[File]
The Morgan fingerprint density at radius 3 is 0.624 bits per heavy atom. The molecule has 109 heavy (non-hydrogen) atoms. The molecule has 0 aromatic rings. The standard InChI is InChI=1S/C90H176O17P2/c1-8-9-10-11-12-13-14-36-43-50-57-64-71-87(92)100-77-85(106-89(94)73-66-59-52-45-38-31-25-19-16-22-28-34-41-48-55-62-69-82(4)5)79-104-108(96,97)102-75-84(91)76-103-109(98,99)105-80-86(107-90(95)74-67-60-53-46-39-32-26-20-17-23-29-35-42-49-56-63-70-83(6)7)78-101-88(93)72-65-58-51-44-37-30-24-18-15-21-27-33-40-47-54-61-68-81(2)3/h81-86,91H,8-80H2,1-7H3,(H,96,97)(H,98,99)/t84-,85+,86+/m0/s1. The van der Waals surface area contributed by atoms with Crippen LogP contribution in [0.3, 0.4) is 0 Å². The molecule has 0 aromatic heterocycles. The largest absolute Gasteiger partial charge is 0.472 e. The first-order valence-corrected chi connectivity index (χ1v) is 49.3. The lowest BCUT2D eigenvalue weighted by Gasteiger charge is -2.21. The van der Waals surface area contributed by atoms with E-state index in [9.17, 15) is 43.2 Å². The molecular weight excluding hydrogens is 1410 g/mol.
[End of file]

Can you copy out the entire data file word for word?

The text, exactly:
The Morgan fingerprint density at radius 3 is 0.624 bits per heavy atom. The molecule has 109 heavy (non-hydrogen) atoms. The molecule has 0 aromatic rings. The standard InChI is InChI=1S/C90H176O17P2/c1-8-9-10-11-12-13-14-36-43-50-57-64-71-87(92)100-77-85(106-89(94)73-66-59-52-45-38-31-25-19-16-22-28-34-41-48-55-62-69-82(4)5)79-104-108(96,97)102-75-84(91)76-103-109(98,99)105-80-86(107-90(95)74-67-60-53-46-39-32-26-20-17-23-29-35-42-49-56-63-70-83(6)7)78-101-88(93)72-65-58-51-44-37-30-24-18-15-21-27-33-40-47-54-61-68-81(2)3/h81-86,91H,8-80H2,1-7H3,(H,96,97)(H,98,99)/t84-,85+,86+/m0/s1. The van der Waals surface area contributed by atoms with Crippen LogP contribution in [0.3, 0.4) is 0 Å². The molecule has 0 aromatic heterocycles. The largest absolute Gasteiger partial charge is 0.472 e. The first-order valence-corrected chi connectivity index (χ1v) is 49.3. The lowest BCUT2D eigenvalue weighted by Gasteiger charge is -2.21. The van der Waals surface area contributed by atoms with E-state index in [9.17, 15) is 43.2 Å². The molecular weight excluding hydrogens is 1410 g/mol.